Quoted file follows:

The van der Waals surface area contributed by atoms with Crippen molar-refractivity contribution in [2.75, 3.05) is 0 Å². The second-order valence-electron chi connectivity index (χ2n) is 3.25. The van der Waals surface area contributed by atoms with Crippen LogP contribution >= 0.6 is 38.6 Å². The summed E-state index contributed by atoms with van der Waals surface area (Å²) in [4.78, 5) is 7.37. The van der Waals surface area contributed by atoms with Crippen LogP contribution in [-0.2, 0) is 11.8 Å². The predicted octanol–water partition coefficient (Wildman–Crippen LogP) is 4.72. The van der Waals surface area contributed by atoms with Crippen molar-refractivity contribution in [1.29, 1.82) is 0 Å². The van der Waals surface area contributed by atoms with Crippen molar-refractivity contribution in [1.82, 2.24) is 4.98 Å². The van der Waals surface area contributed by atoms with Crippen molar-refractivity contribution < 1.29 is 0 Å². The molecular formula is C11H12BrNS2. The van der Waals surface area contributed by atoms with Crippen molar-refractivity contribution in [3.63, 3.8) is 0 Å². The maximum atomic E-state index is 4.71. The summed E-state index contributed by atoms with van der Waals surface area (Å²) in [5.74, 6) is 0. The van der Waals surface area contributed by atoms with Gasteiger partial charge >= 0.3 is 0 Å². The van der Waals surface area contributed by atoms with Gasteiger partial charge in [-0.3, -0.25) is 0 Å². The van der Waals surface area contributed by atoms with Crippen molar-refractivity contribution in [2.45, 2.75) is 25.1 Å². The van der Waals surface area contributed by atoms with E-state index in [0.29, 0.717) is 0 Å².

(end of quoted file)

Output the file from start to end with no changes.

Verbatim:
The van der Waals surface area contributed by atoms with Crippen molar-refractivity contribution in [2.75, 3.05) is 0 Å². The second-order valence-electron chi connectivity index (χ2n) is 3.25. The van der Waals surface area contributed by atoms with Crippen LogP contribution >= 0.6 is 38.6 Å². The summed E-state index contributed by atoms with van der Waals surface area (Å²) in [4.78, 5) is 7.37. The van der Waals surface area contributed by atoms with Crippen LogP contribution in [-0.2, 0) is 11.8 Å². The predicted octanol–water partition coefficient (Wildman–Crippen LogP) is 4.72. The van der Waals surface area contributed by atoms with Crippen molar-refractivity contribution in [1.29, 1.82) is 0 Å². The van der Waals surface area contributed by atoms with Crippen molar-refractivity contribution in [1.82, 2.24) is 4.98 Å². The van der Waals surface area contributed by atoms with Crippen molar-refractivity contribution < 1.29 is 0 Å². The molecular formula is C11H12BrNS2. The van der Waals surface area contributed by atoms with Crippen molar-refractivity contribution in [3.63, 3.8) is 0 Å². The maximum atomic E-state index is 4.71. The summed E-state index contributed by atoms with van der Waals surface area (Å²) in [5.74, 6) is 0. The van der Waals surface area contributed by atoms with Gasteiger partial charge >= 0.3 is 0 Å². The van der Waals surface area contributed by atoms with Gasteiger partial charge in [-0.3, -0.25) is 0 Å². The van der Waals surface area contributed by atoms with Crippen molar-refractivity contribution in [2.45, 2.75) is 25.1 Å². The van der Waals surface area contributed by atoms with E-state index in [0.29, 0.717) is 0 Å².